What does it mean that they had forsaken their first love? They had forsaken their first love for Jesus who was the First True Love in their lives. Once, when they were in the world, before they met Jesus, they thought they knew what love is. But they didn’t. Their love was only worldly love of human origin. Human love is emotional love and therefore unstable love. Human or worldly love fails many times each day. In time some of them found out that they could not love their husband or wife anymore. Sometime they could not even love their own children. Rather they loved themselves more than anyone else. There is yet another kind of love they did not have. They thought they loved God because they believed in God; or because they practiced religion; or because they did some charitable works. But they did not really love God at all. How could anyone truly love God when so many things always take priority over God! But then something happened that changed their lives. They met Jesus. Jesus in his grace visited them and taught them the meaning of True Love. He taught them what Real Love is. He taught them the Love of God in all its glory. It was the very First Love they had ever known in their lives.
What is the First Love? The Bible says: “This is how God showed his love among us: He sent his one and only Son into the world that we might live through him. This is love: not that we loved God, but that he loved us and sent his Son as an atoning sacrifice for our sins.” The Bible also says: “This is how we know what love is: Jesus Christ laid down his life for us. And we ought to lay down our lives for our brothers.” (1 Jn. 3:16)
So began the most beautiful story of love ever told. It was a love unheard of in a loveless world; a love so alien to our selfish nature; a love that gave itself First without hidden motives nor expectation. It was a love First of its kind, because it was a love so deeply rooted in self sacrifice; a love that gave itself freely wanting nothing in return. The Son of God had left his throne in heaven and was born to us in poverty. He grew up among us in simplicity. He befriended the helpless and the hopeless among us; those who are broken and abandoned. He touched our painful sores and cured our diseases. He spoke to us of our real home— the Kingdom of God— a place away from the places of our sorrow and anguish where we live in from day to day. He taught us that God had not forgotten us, that he had not abandoned us to our miseries. He revealed to us the depth of God’s favor on us in spite of our failures. He taught us to pray believing that God hears every word that comes from our hearts. He promised us peace of mind and he planted in our inmost being the seeds of hope— hope that some day we would be liberated from this body of sin and taken home to be with him there forever. And finally he revealed to us the depth and the width of God’s immeasurable love for us. One day, Jesus was crucified— on our behalf— in our place. His blood poured out of his wounds he offered it up freely for the cleansing of our sins. But the story did not end there. After his life was taken from him, he rose from the dead in an ultimate act of power. Through it he opened the door to the kingdom that we might enter in and live forever with him.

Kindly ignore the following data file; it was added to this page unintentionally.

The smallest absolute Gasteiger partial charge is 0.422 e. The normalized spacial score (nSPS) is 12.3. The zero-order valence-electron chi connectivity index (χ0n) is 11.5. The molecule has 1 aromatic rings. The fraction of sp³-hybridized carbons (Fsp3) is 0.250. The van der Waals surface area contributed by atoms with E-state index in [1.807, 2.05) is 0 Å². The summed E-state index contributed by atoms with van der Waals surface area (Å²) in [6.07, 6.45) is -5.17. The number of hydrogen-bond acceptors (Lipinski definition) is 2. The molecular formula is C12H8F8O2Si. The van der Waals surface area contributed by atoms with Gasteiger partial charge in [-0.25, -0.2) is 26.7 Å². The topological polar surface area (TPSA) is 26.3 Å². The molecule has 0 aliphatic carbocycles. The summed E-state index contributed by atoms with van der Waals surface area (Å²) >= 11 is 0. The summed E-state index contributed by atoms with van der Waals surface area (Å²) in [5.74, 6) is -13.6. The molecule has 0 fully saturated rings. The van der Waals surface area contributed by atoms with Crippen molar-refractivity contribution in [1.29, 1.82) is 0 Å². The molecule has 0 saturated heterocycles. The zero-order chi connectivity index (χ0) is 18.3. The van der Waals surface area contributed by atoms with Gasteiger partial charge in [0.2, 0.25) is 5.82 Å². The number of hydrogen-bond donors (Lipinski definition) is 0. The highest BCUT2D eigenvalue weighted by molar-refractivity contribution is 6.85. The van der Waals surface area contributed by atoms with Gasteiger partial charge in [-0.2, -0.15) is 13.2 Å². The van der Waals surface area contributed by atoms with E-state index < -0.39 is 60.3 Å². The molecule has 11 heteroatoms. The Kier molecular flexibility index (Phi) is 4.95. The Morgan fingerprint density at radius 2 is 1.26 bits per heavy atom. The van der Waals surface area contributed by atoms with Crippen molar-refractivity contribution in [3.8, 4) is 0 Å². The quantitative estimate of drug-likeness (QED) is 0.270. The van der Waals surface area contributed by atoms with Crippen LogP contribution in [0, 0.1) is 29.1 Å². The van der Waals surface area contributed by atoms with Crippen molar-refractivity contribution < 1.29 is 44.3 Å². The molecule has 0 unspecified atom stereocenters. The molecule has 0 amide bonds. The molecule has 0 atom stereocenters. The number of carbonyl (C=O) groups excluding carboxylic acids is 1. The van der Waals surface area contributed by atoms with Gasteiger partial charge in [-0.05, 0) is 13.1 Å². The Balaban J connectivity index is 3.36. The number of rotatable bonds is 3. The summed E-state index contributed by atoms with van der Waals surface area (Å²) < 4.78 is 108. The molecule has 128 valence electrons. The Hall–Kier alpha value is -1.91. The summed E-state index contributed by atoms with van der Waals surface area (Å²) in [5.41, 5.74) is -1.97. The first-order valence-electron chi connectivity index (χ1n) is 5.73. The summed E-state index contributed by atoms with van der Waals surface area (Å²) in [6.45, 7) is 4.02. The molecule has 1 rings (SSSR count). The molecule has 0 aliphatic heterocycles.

This is the story of True Love, the story of First Love by which Jesus loved us. When these sinful people heard it, they broke down and cried. They confessed their sins. They asked for forgiveness, and the joy of forgiveness and the assurance of the Holy Spirit was poured into their hearts. When they met Jesus, they met their True First Love— a love far greater than any love they had ever known. It was that First Love that compelled them to become what God wanted them to become— his great servants. Unless we come to know Jesus as our First Love, we cannot possibly understand what True Love is. Nor can we possibly serve God’s work.
The Ephesian Christians had been so personally touched by the love of Jesus. It was their first love. It was his love that brought them out of darkness into the light of life. It was love that forgave them their sins and changed them into the holy saints of the Lord. It was a first love that should have remained in their hearts even if everything else perished. Yet Jesus told them in verse 4. “I hold this against you: You have forsaken your first love.” The first Christians of the Ephesian church may have held on to their First Love Jesus with a tenacity that could not be broken. But it may be that later generations of believers forsook their First Love for the same reasons that plagues all churches and drives them to forsake what is most important in life for what is mundane and practical. The question is how could such a thing happen?